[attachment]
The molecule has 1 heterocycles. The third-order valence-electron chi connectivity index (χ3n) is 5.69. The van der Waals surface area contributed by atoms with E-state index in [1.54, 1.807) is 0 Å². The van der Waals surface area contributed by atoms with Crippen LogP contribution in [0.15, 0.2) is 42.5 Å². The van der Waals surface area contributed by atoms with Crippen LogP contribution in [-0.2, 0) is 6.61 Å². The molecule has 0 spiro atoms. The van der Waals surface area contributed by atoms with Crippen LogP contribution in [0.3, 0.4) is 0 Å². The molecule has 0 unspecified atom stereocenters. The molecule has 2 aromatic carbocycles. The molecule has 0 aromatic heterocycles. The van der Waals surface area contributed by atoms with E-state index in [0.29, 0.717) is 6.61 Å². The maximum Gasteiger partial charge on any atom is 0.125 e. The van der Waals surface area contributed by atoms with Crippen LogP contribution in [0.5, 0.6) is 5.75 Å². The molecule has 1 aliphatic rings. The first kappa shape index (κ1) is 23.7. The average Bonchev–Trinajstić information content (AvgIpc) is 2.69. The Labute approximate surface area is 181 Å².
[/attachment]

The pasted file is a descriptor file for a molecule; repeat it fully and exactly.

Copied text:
The molecule has 1 heterocycles. The third-order valence-electron chi connectivity index (χ3n) is 5.69. The van der Waals surface area contributed by atoms with E-state index in [1.54, 1.807) is 0 Å². The van der Waals surface area contributed by atoms with Crippen LogP contribution in [0.15, 0.2) is 42.5 Å². The van der Waals surface area contributed by atoms with Crippen LogP contribution in [-0.2, 0) is 6.61 Å². The molecule has 0 spiro atoms. The van der Waals surface area contributed by atoms with Crippen LogP contribution in [0.3, 0.4) is 0 Å². The molecule has 0 unspecified atom stereocenters. The molecule has 2 aromatic carbocycles. The molecule has 0 aromatic heterocycles. The van der Waals surface area contributed by atoms with E-state index in [0.29, 0.717) is 6.61 Å². The maximum Gasteiger partial charge on any atom is 0.125 e. The van der Waals surface area contributed by atoms with Crippen LogP contribution in [0.5, 0.6) is 5.75 Å². The molecule has 1 aliphatic rings. The first kappa shape index (κ1) is 23.7. The average Bonchev–Trinajstić information content (AvgIpc) is 2.69. The Labute approximate surface area is 181 Å².